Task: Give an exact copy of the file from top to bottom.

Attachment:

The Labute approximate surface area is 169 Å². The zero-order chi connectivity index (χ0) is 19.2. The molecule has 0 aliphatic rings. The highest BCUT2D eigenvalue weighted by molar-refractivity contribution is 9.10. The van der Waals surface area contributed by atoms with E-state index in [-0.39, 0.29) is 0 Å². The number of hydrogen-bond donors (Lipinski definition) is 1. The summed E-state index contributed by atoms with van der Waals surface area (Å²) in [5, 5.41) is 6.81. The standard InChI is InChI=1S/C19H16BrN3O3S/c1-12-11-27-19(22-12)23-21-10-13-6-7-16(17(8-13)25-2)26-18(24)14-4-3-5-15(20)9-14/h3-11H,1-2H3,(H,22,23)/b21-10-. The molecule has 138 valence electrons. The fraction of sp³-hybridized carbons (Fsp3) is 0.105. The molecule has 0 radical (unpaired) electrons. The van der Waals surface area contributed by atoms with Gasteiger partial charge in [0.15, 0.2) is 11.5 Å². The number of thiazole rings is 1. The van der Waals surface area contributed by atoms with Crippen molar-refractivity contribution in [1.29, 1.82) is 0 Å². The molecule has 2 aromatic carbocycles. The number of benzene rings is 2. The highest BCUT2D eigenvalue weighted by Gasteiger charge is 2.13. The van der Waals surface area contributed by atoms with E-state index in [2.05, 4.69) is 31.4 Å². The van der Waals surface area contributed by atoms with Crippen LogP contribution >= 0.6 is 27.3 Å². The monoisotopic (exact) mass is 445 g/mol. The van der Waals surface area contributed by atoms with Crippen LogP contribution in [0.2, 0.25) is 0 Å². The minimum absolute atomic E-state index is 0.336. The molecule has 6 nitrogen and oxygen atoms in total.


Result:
The Labute approximate surface area is 169 Å². The zero-order chi connectivity index (χ0) is 19.2. The molecule has 0 aliphatic rings. The highest BCUT2D eigenvalue weighted by molar-refractivity contribution is 9.10. The van der Waals surface area contributed by atoms with E-state index in [-0.39, 0.29) is 0 Å². The number of hydrogen-bond donors (Lipinski definition) is 1. The summed E-state index contributed by atoms with van der Waals surface area (Å²) in [5, 5.41) is 6.81. The standard InChI is InChI=1S/C19H16BrN3O3S/c1-12-11-27-19(22-12)23-21-10-13-6-7-16(17(8-13)25-2)26-18(24)14-4-3-5-15(20)9-14/h3-11H,1-2H3,(H,22,23)/b21-10-. The molecule has 138 valence electrons. The fraction of sp³-hybridized carbons (Fsp3) is 0.105. The molecule has 0 radical (unpaired) electrons. The van der Waals surface area contributed by atoms with Gasteiger partial charge in [0.15, 0.2) is 11.5 Å². The number of thiazole rings is 1. The van der Waals surface area contributed by atoms with Crippen molar-refractivity contribution in [1.29, 1.82) is 0 Å². The molecule has 2 aromatic carbocycles. The number of benzene rings is 2. The highest BCUT2D eigenvalue weighted by Gasteiger charge is 2.13. The van der Waals surface area contributed by atoms with E-state index in [2.05, 4.69) is 31.4 Å². The van der Waals surface area contributed by atoms with Crippen LogP contribution >= 0.6 is 27.3 Å². The monoisotopic (exact) mass is 445 g/mol. The van der Waals surface area contributed by atoms with Crippen LogP contribution in [0.2, 0.25) is 0 Å². The minimum absolute atomic E-state index is 0.336. The molecule has 6 nitrogen and oxygen atoms in total.